WC19 chairs come with places to hook the straps, according to UMTRI. If you’re using another kind of chair, attach the hooks only to welded parts of the frame, not adjustable or moving parts like wheels or foot supports.​​ Basic tie-down kits start at a few hundred dollars, but they can cost considerably more with features like automatic cinching of the strap or attached lap and shoulder belts.​

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A potentially more expensive but less taxing option is a docking station. With these floor-mounted brackets, there’s no need for a second person to manually secure the wheelchair. The user rolls the chair into a V-shaped opening that narrows into a slit, under which a lock snaps closed around a bar attached to the bottom of the chair. Pressing a button electronically releases the chair when the ride is over. Docking stations from the main manufacturers, Q’Straint and EZ Lock, cost around $1,500 with installation. ​

Makers of both tie-down and docking systems typically sell to distributors of mobility equipment, and that’s where you’ll want to shop. The National Mobility Equipment Dealers Association (NMEDA) offers an online directory of accredited dealers and installers.​

Depending on the system you use, the securement setup can be placed in the front passenger seat position, allowing the wheelchair user to ride “shotgun,” or in rear locations. It’s up to you, but wherever you put the wheelchair hardware, the original car seat has to come out. ​

Modified vehicles​

Getting the wheelchair into the vehicle is easier if the vehicle has been modified, typically with a lowered floor and built-in ramps. That way, someone using a power wheelchair can motor into the vehicle without help. Even with a manual chair, the lowered floor means less effort for the user to roll it or for the caregiver to push it up and into place.​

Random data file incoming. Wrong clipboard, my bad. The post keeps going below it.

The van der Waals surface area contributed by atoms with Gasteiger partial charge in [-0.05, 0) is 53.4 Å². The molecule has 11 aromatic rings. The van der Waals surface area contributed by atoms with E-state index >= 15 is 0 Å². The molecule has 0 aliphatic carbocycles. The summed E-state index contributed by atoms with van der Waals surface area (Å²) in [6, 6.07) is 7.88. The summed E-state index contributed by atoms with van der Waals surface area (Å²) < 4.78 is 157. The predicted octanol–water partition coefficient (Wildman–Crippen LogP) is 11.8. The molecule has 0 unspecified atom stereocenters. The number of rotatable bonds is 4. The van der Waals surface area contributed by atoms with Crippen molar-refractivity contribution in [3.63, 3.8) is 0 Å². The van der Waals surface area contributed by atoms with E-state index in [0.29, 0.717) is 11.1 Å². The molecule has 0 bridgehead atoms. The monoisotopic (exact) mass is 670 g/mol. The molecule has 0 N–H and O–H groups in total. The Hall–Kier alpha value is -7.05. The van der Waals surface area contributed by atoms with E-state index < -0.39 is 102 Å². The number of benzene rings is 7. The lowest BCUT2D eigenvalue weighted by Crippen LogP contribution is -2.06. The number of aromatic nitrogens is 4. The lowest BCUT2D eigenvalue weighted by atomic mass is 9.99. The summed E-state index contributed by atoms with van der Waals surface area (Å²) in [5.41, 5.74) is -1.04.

Outfitting an auto for greater accessibility is a major commitment. It can cost anywhere from $16,000, to modify a vehicle you already own, to more than $80,000, to buy a new, late-model conversion, according to BraunAbility, which sells accessible autos and other mobility equipment through a national network of dealers.​

Most modified vehicles are minivans, which offer the most room inside and already have large sliding doors that ease wheelchair access. Some dealers offer converted SUVs, but they are generally pricier than vans. Converting an SUV requires replacing a conventional swing-open side door with a sliding version.​

BraunAbility’s modified Chevrolet Traverse SUV lists for about $82,000 new. The company’s new converted vans start at around $52,000 but can cost well over $80,000, depending on the model (choices include Chrysler’s Pacifica and Voyager and the Toyota Sienna) and the ramp location (rear or side entry) and type (fold-out or power operated). At MobilityWorks, another dealer, older used conversions run from around $25,000 to $60,000.​

To find a vehicle and design that the mobility industry has reviewed for compliance with federal safety standards, consult the NMEDA's list of safety-certified models offered by its member dealers.​

You may be able to get financial help for obtaining a wheelchair-ready vehicle. “The most robust funding sources are [from the] government,” says Amy Schoppman, director of government relations at the NMEDA.

​Some states have programs to help residents get mobility equipment, and military veterans with a service-related disability can apply to the U.S. Department of Veterans Affairs for an auto grant of about $22,000 for the purchase of a specially equipped vehicle.

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AARP Membership — $12 for your first year when you sign up for Automatic Renewal

Get instant access to members-only products and hundreds of discounts, a free second membership, and a subscription to AARP the Magazine.

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Get instant access to members-only products and hundreds of discounts, a free second membership, and a subscription to AARP the Magazine.